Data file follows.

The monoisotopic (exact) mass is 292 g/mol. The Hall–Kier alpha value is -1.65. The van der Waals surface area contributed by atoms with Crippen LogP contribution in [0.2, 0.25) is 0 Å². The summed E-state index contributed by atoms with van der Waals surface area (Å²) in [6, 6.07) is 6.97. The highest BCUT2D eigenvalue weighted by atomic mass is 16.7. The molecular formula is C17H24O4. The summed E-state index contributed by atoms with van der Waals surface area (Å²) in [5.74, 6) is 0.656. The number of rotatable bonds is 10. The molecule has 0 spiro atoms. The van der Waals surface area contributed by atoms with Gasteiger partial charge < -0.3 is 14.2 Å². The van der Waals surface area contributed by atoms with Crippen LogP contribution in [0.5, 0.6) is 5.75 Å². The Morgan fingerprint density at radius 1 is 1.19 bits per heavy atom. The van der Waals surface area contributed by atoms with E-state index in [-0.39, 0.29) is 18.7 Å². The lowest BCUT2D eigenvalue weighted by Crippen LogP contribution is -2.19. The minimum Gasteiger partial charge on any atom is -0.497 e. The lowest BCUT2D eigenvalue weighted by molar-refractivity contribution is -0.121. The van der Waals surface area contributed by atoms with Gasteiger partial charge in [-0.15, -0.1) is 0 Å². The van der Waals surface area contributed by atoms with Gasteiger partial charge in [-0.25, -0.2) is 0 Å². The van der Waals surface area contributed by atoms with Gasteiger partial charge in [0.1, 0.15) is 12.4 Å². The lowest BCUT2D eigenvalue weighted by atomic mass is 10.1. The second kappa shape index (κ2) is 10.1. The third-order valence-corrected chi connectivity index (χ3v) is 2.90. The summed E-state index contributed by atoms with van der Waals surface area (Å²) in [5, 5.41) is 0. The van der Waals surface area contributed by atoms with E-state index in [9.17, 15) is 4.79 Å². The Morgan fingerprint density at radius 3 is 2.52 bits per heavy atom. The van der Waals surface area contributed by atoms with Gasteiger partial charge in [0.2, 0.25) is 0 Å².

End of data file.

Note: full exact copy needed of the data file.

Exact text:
The monoisotopic (exact) mass is 292 g/mol. The Hall–Kier alpha value is -1.65. The van der Waals surface area contributed by atoms with Crippen LogP contribution in [0.2, 0.25) is 0 Å². The summed E-state index contributed by atoms with van der Waals surface area (Å²) in [6, 6.07) is 6.97. The highest BCUT2D eigenvalue weighted by atomic mass is 16.7. The molecular formula is C17H24O4. The summed E-state index contributed by atoms with van der Waals surface area (Å²) in [5.74, 6) is 0.656. The number of rotatable bonds is 10. The molecule has 0 spiro atoms. The van der Waals surface area contributed by atoms with Gasteiger partial charge < -0.3 is 14.2 Å². The van der Waals surface area contributed by atoms with Crippen LogP contribution in [0.5, 0.6) is 5.75 Å². The Morgan fingerprint density at radius 1 is 1.19 bits per heavy atom. The van der Waals surface area contributed by atoms with E-state index in [-0.39, 0.29) is 18.7 Å². The lowest BCUT2D eigenvalue weighted by Crippen LogP contribution is -2.19. The minimum Gasteiger partial charge on any atom is -0.497 e. The lowest BCUT2D eigenvalue weighted by molar-refractivity contribution is -0.121. The van der Waals surface area contributed by atoms with Gasteiger partial charge in [-0.15, -0.1) is 0 Å². The van der Waals surface area contributed by atoms with Gasteiger partial charge in [-0.25, -0.2) is 0 Å². The van der Waals surface area contributed by atoms with Gasteiger partial charge in [0.1, 0.15) is 12.4 Å². The lowest BCUT2D eigenvalue weighted by atomic mass is 10.1. The second kappa shape index (κ2) is 10.1. The third-order valence-corrected chi connectivity index (χ3v) is 2.90. The summed E-state index contributed by atoms with van der Waals surface area (Å²) in [5, 5.41) is 0. The van der Waals surface area contributed by atoms with E-state index in [9.17, 15) is 4.79 Å². The Morgan fingerprint density at radius 3 is 2.52 bits per heavy atom. The van der Waals surface area contributed by atoms with Gasteiger partial charge in [0.2, 0.25) is 0 Å².